Received: October 09, 2015; Accepted: December 15, 2015; Published date: December 21, 2015
Citation: Samy GB, Sujitha S, Thyagarajan R, Jegatheesan K (2015) Isolation of Streptomyces Species from Soil and its Medium Optimization for Microbial Transglutaminase Production by Box-Behnken Design. J Ecosys Ecograph 6:175. doi:10.4172/2157-7625.1000175
Copyright: © 2015 Samy GB, et al. This is an open-access article distributed under the terms of the Creative Commons Attribution License, which permits unrestricted use, distribution, and reproduction in any medium, provided the original author and source are credited.
Visit for more related articles at Journal of Ecosystem & Ecography
Transglutaminase (E.C. 18.104.22.168) are a family of enzymes that catalyze the covalent bond formation between open amine groups. They are widely used in food industries and their demand rises daily. Though they are available in mammalian tissues, fish and plants, the complex separation and purification process led to the search of Microbial Transglutaminase (MTGase). Finding a new microbial source of transglutaminase and the medium composition for MTGase production were the purpose of this work. Six Different types of Actinomycetes like strains were isolated from soil sample and two of them named PG03 and PG06 were selected based on their ability to produce 23 mg/ml and 21 mg/ml MTGase enzyme respectively. Strain PG03 was chosen for further studies and it was found to be a Streptomyces species. Standard enzyme production media composition is modified and tested to facilitate the optimized MTGase activity. Strategies like finest nitrogen and carbon source selection, revealing the key ingredients of media by full factorial design and their optimal concentration Box-Behnken design were adopted. At the 95% confidence level, second order polynomial model was applied to fit the research outcome. Under the proposed optimized conditions, the model predicted a transglutaminase yield of 21.7 mg/ml, very closely matching the experimental value of 24.1 mg/ml. The F-test was greater than the table value of 2.82 and the p-value of 0.004 clearly reveals that this regression was statistically significant at the 95% confidence level. Further, the proposed model has the ability to elucidate 48.8% response variation as indicated by the R2 of the regression value.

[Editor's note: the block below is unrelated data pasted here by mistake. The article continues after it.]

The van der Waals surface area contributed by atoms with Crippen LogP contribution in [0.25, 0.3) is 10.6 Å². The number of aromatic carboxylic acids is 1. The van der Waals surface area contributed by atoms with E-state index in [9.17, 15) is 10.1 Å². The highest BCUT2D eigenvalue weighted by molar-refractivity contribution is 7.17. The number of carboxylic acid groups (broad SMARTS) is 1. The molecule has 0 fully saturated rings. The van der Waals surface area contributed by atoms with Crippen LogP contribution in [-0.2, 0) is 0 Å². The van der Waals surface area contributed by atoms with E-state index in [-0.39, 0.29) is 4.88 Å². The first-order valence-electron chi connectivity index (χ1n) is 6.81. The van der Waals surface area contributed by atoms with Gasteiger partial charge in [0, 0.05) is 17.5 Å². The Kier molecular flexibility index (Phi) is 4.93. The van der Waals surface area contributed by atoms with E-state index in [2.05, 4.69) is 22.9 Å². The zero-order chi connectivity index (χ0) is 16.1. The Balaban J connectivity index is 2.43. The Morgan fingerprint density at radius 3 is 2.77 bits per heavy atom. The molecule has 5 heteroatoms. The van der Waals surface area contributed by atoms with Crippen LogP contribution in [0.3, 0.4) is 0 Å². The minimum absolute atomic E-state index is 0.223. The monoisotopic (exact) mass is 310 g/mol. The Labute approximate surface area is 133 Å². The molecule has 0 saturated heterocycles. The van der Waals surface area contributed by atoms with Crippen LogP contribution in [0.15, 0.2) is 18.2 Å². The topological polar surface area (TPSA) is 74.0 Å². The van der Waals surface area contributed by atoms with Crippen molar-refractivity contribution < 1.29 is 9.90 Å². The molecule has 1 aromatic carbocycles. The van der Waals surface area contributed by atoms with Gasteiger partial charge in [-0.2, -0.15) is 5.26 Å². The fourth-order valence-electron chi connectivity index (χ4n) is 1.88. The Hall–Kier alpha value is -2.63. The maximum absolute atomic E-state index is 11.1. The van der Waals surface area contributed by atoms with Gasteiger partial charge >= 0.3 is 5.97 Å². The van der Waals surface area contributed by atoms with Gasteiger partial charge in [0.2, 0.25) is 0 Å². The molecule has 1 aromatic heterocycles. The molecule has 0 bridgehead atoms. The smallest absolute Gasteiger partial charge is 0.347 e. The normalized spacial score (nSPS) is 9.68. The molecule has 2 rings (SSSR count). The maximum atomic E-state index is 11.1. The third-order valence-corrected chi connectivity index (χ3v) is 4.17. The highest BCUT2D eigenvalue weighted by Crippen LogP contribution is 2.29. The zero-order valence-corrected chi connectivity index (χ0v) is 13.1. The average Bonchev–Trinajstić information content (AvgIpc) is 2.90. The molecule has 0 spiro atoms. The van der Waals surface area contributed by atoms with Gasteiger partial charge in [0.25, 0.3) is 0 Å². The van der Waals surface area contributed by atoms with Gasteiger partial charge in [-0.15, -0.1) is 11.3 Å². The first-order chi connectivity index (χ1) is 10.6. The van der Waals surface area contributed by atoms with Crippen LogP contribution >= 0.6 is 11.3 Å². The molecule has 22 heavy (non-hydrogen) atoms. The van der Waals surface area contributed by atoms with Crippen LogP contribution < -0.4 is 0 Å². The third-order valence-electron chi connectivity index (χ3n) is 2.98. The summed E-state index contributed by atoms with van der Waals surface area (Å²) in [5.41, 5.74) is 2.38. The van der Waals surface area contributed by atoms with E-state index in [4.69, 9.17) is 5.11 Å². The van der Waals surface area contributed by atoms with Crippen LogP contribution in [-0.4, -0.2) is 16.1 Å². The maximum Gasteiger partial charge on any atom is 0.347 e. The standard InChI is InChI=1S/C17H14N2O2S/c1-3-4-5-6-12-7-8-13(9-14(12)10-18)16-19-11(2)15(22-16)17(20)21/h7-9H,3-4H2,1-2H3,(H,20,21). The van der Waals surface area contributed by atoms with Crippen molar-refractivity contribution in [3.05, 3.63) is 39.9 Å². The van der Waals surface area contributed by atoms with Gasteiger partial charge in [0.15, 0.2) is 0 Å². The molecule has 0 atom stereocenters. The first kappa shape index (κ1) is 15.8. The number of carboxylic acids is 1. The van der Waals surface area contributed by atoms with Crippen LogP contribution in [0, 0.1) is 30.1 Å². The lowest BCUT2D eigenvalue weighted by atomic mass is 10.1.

Box-Behnken design; Medium optimization; Microbial transglutaminase; Plackett-Burman design; Streptomyces sp
Transglutaminase (TGase) is an enzyme that catalyses an acyl transfer reaction using peptide-bond glutamine residues as acyl donors and several primary amines as acceptors. When the ε-amino groups of the protein-bond lysyl residues are present as acyl receptors, this enzyme transglutaminase is capable of forming intra and intermolecular ε-(γ-Glu)-Lys isopeptide bonds . The covalent crosslinks between a number of proteins and peptides introduced by transglutaminase promote the modification of the food proteins . Therefore transglutaminase catalyzed reactions may be broadly used by food processing industries, for instance, the creation of new product textures, the modification of viscosity, the alteration of emulsifying and foaming properties, and the product nutritional value [3,4].